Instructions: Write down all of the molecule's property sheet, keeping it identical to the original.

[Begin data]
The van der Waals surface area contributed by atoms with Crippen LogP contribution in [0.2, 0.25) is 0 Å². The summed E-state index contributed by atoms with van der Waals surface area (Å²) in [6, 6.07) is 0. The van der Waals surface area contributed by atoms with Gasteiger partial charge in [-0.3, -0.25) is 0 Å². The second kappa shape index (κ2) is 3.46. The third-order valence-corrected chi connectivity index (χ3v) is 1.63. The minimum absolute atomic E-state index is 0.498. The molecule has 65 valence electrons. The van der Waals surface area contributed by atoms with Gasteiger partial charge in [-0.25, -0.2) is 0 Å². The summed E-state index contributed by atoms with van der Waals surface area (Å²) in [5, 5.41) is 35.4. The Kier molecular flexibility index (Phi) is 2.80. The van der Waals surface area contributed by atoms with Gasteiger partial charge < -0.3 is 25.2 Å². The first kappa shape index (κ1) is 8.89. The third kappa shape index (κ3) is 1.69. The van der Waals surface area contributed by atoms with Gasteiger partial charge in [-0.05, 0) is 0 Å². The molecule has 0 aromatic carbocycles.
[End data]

The van der Waals surface area contributed by atoms with Crippen LogP contribution in [0.2, 0.25) is 0 Å². The summed E-state index contributed by atoms with van der Waals surface area (Å²) in [6, 6.07) is 0. The van der Waals surface area contributed by atoms with Gasteiger partial charge in [-0.3, -0.25) is 0 Å². The second kappa shape index (κ2) is 3.46. The third-order valence-corrected chi connectivity index (χ3v) is 1.63. The minimum absolute atomic E-state index is 0.498. The molecule has 65 valence electrons. The van der Waals surface area contributed by atoms with Gasteiger partial charge in [-0.25, -0.2) is 0 Å². The summed E-state index contributed by atoms with van der Waals surface area (Å²) in [5, 5.41) is 35.4. The Kier molecular flexibility index (Phi) is 2.80. The van der Waals surface area contributed by atoms with Gasteiger partial charge < -0.3 is 25.2 Å². The first kappa shape index (κ1) is 8.89. The third kappa shape index (κ3) is 1.69. The van der Waals surface area contributed by atoms with Gasteiger partial charge in [-0.05, 0) is 0 Å². The molecule has 0 aromatic carbocycles.